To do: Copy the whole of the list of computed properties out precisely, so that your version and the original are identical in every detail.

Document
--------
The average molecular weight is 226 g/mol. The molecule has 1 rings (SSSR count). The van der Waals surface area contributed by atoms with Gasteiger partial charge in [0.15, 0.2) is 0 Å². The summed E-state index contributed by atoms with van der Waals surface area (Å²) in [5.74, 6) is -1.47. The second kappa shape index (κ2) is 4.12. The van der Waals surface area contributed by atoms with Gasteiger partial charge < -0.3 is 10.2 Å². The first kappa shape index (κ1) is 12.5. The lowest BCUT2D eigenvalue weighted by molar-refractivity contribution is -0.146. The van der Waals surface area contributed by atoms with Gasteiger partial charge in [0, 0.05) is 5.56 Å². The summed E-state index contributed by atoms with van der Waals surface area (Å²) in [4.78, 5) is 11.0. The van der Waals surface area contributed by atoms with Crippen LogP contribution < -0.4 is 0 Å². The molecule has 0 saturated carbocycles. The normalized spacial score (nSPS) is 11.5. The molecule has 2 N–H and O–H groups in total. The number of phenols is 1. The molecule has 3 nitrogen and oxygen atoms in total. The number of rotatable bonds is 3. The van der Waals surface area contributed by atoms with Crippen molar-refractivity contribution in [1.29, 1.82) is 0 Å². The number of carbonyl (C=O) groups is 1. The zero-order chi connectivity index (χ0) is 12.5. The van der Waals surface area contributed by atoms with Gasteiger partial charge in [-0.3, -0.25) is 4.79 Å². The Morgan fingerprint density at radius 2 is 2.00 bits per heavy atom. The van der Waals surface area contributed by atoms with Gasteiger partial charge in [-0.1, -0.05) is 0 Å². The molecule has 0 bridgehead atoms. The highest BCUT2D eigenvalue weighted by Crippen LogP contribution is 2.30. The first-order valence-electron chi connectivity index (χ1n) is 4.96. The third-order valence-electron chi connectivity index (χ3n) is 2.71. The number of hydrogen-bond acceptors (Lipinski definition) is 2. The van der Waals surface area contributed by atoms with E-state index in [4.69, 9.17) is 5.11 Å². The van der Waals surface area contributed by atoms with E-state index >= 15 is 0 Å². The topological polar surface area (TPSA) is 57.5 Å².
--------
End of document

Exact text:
The average molecular weight is 226 g/mol. The molecule has 1 rings (SSSR count). The van der Waals surface area contributed by atoms with Gasteiger partial charge in [0.15, 0.2) is 0 Å². The summed E-state index contributed by atoms with van der Waals surface area (Å²) in [5.74, 6) is -1.47. The second kappa shape index (κ2) is 4.12. The van der Waals surface area contributed by atoms with Gasteiger partial charge < -0.3 is 10.2 Å². The first kappa shape index (κ1) is 12.5. The lowest BCUT2D eigenvalue weighted by molar-refractivity contribution is -0.146. The van der Waals surface area contributed by atoms with Gasteiger partial charge in [0, 0.05) is 5.56 Å². The summed E-state index contributed by atoms with van der Waals surface area (Å²) in [4.78, 5) is 11.0. The van der Waals surface area contributed by atoms with Crippen LogP contribution < -0.4 is 0 Å². The molecule has 0 saturated carbocycles. The normalized spacial score (nSPS) is 11.5. The molecule has 2 N–H and O–H groups in total. The number of phenols is 1. The molecule has 3 nitrogen and oxygen atoms in total. The number of rotatable bonds is 3. The van der Waals surface area contributed by atoms with Crippen molar-refractivity contribution in [1.29, 1.82) is 0 Å². The number of carbonyl (C=O) groups is 1. The zero-order chi connectivity index (χ0) is 12.5. The van der Waals surface area contributed by atoms with Gasteiger partial charge in [-0.3, -0.25) is 4.79 Å². The Morgan fingerprint density at radius 2 is 2.00 bits per heavy atom. The van der Waals surface area contributed by atoms with Gasteiger partial charge in [-0.1, -0.05) is 0 Å². The molecule has 0 bridgehead atoms. The highest BCUT2D eigenvalue weighted by Crippen LogP contribution is 2.30. The first-order valence-electron chi connectivity index (χ1n) is 4.96. The third-order valence-electron chi connectivity index (χ3n) is 2.71. The number of hydrogen-bond acceptors (Lipinski definition) is 2. The van der Waals surface area contributed by atoms with E-state index in [4.69, 9.17) is 5.11 Å². The van der Waals surface area contributed by atoms with E-state index >= 15 is 0 Å². The topological polar surface area (TPSA) is 57.5 Å².